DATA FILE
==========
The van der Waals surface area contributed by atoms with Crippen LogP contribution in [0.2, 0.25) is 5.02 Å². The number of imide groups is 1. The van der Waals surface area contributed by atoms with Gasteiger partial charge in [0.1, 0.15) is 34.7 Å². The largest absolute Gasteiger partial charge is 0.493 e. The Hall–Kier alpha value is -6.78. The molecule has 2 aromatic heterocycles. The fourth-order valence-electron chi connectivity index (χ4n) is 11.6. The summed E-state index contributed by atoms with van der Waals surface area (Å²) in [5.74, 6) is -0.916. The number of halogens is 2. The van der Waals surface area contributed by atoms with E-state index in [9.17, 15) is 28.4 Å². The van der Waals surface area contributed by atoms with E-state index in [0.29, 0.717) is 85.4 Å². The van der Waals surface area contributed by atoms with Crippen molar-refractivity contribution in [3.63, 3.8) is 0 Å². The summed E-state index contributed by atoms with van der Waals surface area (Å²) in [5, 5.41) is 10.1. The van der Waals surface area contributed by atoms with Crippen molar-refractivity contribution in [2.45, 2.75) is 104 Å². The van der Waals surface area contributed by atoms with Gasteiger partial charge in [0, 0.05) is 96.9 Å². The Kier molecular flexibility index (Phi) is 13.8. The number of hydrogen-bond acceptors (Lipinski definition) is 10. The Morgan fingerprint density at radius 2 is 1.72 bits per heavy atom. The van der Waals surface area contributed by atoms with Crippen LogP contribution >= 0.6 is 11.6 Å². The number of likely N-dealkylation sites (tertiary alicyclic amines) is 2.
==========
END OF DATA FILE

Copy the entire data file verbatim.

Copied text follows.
The van der Waals surface area contributed by atoms with Crippen LogP contribution in [0.2, 0.25) is 5.02 Å². The number of imide groups is 1. The van der Waals surface area contributed by atoms with Gasteiger partial charge in [0.1, 0.15) is 34.7 Å². The largest absolute Gasteiger partial charge is 0.493 e. The Hall–Kier alpha value is -6.78. The molecule has 2 aromatic heterocycles. The fourth-order valence-electron chi connectivity index (χ4n) is 11.6. The summed E-state index contributed by atoms with van der Waals surface area (Å²) in [5.74, 6) is -0.916. The number of halogens is 2. The van der Waals surface area contributed by atoms with E-state index in [9.17, 15) is 28.4 Å². The van der Waals surface area contributed by atoms with E-state index in [0.29, 0.717) is 85.4 Å². The van der Waals surface area contributed by atoms with Crippen molar-refractivity contribution in [3.63, 3.8) is 0 Å². The summed E-state index contributed by atoms with van der Waals surface area (Å²) in [5, 5.41) is 10.1. The van der Waals surface area contributed by atoms with Crippen molar-refractivity contribution in [2.45, 2.75) is 104 Å². The van der Waals surface area contributed by atoms with Gasteiger partial charge in [0, 0.05) is 96.9 Å². The Kier molecular flexibility index (Phi) is 13.8. The number of hydrogen-bond acceptors (Lipinski definition) is 10. The Morgan fingerprint density at radius 2 is 1.72 bits per heavy atom. The van der Waals surface area contributed by atoms with Crippen LogP contribution >= 0.6 is 11.6 Å². The number of likely N-dealkylation sites (tertiary alicyclic amines) is 2.